I have been biking my kids around on a Dutch cargo bike for nearly five years. My eldest has recently learned to ride on his own and, as we are preparing to make the transition from passenger to solo rider, I have talked to other parents who are already experienced in the art of family bicycle convoys. I asked my friend, Krista Pfeiffer, how she taught her young kids to ride solo. I rode with them one day to see firsthand how the made the commute home from school.
I recommend asking other parents what routes they take and how they instruct their kids on navigating the road. Let your kids know the rules you expect them to follow and the commands you will use when directing them through traffic. Teach your kids hand signals for turning and braking and make sure they know their left from their right. Take a few short rides as a family on a route where you feel comfortable. Here are the basics you need to know when riding with your kids when everyone is on their own bike:
1. Slow down.
All parents know that when kids are involved you will be moving slowly. Even with wheels under them, kids move at a pokey pace. Kids’ bikes have smaller wheels and single-speed gears. Let the kids set the pace of the ride since they just cannot go as fast as you can. For most of your ride, your kids will be pumping their little legs and you will be coasting.
2. Combine bike lanes and sidewalks.
Children under the age of 12 can legally ride on the sidewalk. I presume you as a parent are over the age of 12, so you cannot. You might pick a route that is a mix of sidewalk riding (for them) and bike lane riding for you.
Let your kids know the rules you expect them to follow and the commands you will use when directing them through traffic.
3. Direct your kids.
Kids will need to concentrate on riding the bicycle and will not be able to watch for all the environmental variables, so you will be directing the show. You must be watching for traffic and cars around you in the street, watching for pedestrians and sidewalk obstructions, watching crossing traffic, driveways, and turning cars. (It sounds like a lot to watch out for but you will be moving at a snail’s pace and will have time to react.) You must then use voice commands to let your kids know when it is safe to cross a driveway or street. You might call to pedestrians letting them know that there is a small cyclist near. (Don’t let a cell-phone-talking-dog-walker clothesline your kid with the dog leash.) If you are all riding in the bike lane, figure out what is a comfortable space between you and your small rider(s). When you come to a car parked in the bike lane — and you will — you will need to block traffic while your kids move around the car and back into the lane. Keep in mind that cars do not expect to see cyclists, which can make them blind to riders, especially small ones.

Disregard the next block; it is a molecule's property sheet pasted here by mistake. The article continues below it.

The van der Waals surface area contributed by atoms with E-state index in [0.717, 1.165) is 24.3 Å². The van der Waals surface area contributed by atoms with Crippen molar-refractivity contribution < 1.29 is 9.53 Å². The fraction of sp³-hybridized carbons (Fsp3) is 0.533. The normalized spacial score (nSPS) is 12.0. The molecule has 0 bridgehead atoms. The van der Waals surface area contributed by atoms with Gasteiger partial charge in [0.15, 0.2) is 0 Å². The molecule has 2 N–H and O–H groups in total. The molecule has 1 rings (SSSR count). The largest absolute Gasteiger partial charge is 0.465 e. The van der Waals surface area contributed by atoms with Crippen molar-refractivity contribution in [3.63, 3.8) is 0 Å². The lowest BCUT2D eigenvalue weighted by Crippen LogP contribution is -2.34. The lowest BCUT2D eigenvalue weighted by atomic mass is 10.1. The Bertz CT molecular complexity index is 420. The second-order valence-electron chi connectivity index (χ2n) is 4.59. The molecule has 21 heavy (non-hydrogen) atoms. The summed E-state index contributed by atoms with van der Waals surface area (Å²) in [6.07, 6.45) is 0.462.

4. Keep the kids focused.
Young kids are thinking about riding the bike and not much else. When you come to a stop, check in to make sure everyone is ready to keep riding. As the kids get older and more used to riding, they might get over-confident. Your role will move from route director to coaching your over-confident rider on making safe choices in the road.
5. Be consistent.
Parents should have a similar riding style with their kids. If Mom rides with the kids to school in the morning and Dad picks up in the afternoon, make sure the same types of safety commands and boundaries are used by both parents.
Have fun riding with your kids. Before long they will be able to ride on their own.